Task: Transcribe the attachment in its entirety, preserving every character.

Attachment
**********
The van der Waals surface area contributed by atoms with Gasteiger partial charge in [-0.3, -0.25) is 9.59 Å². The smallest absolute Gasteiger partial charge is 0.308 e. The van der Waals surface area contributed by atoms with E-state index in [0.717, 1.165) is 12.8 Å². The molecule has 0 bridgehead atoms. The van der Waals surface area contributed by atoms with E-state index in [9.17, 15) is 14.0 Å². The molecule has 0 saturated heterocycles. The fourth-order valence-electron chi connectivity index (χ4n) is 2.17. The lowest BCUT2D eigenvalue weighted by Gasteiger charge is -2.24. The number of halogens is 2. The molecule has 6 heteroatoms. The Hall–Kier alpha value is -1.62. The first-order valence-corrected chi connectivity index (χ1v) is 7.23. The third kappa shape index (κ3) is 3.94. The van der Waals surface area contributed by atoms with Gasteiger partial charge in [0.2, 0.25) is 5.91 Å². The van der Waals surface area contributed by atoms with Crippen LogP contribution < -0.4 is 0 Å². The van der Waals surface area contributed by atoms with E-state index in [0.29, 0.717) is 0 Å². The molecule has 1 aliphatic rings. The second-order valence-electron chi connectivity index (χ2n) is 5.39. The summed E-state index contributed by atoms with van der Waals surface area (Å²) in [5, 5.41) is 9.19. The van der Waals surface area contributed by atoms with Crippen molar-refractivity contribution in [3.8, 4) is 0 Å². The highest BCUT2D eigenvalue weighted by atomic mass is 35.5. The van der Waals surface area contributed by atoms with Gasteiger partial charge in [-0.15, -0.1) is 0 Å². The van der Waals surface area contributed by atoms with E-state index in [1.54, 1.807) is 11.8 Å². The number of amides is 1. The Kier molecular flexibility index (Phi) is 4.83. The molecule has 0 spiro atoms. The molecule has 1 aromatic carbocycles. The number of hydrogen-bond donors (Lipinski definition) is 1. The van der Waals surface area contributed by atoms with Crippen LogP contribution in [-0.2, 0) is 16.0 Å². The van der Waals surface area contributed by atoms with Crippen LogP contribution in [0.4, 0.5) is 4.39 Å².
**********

The van der Waals surface area contributed by atoms with Gasteiger partial charge in [-0.3, -0.25) is 9.59 Å². The smallest absolute Gasteiger partial charge is 0.308 e. The van der Waals surface area contributed by atoms with E-state index in [0.717, 1.165) is 12.8 Å². The molecule has 0 bridgehead atoms. The van der Waals surface area contributed by atoms with E-state index in [9.17, 15) is 14.0 Å². The molecule has 0 saturated heterocycles. The fourth-order valence-electron chi connectivity index (χ4n) is 2.17. The lowest BCUT2D eigenvalue weighted by Gasteiger charge is -2.24. The number of halogens is 2. The molecule has 6 heteroatoms. The Hall–Kier alpha value is -1.62. The first-order valence-corrected chi connectivity index (χ1v) is 7.23. The third kappa shape index (κ3) is 3.94. The van der Waals surface area contributed by atoms with Gasteiger partial charge in [0.2, 0.25) is 5.91 Å². The van der Waals surface area contributed by atoms with Crippen LogP contribution < -0.4 is 0 Å². The van der Waals surface area contributed by atoms with E-state index in [0.29, 0.717) is 0 Å². The molecule has 1 aliphatic rings. The second-order valence-electron chi connectivity index (χ2n) is 5.39. The summed E-state index contributed by atoms with van der Waals surface area (Å²) in [5, 5.41) is 9.19. The van der Waals surface area contributed by atoms with Crippen molar-refractivity contribution in [3.8, 4) is 0 Å². The highest BCUT2D eigenvalue weighted by atomic mass is 35.5. The van der Waals surface area contributed by atoms with Gasteiger partial charge in [-0.15, -0.1) is 0 Å². The van der Waals surface area contributed by atoms with E-state index in [1.54, 1.807) is 11.8 Å². The number of amides is 1. The Kier molecular flexibility index (Phi) is 4.83. The molecule has 0 spiro atoms. The molecule has 1 aromatic carbocycles. The number of hydrogen-bond donors (Lipinski definition) is 1. The van der Waals surface area contributed by atoms with Crippen LogP contribution in [-0.2, 0) is 16.0 Å². The van der Waals surface area contributed by atoms with Crippen LogP contribution in [0.4, 0.5) is 4.39 Å².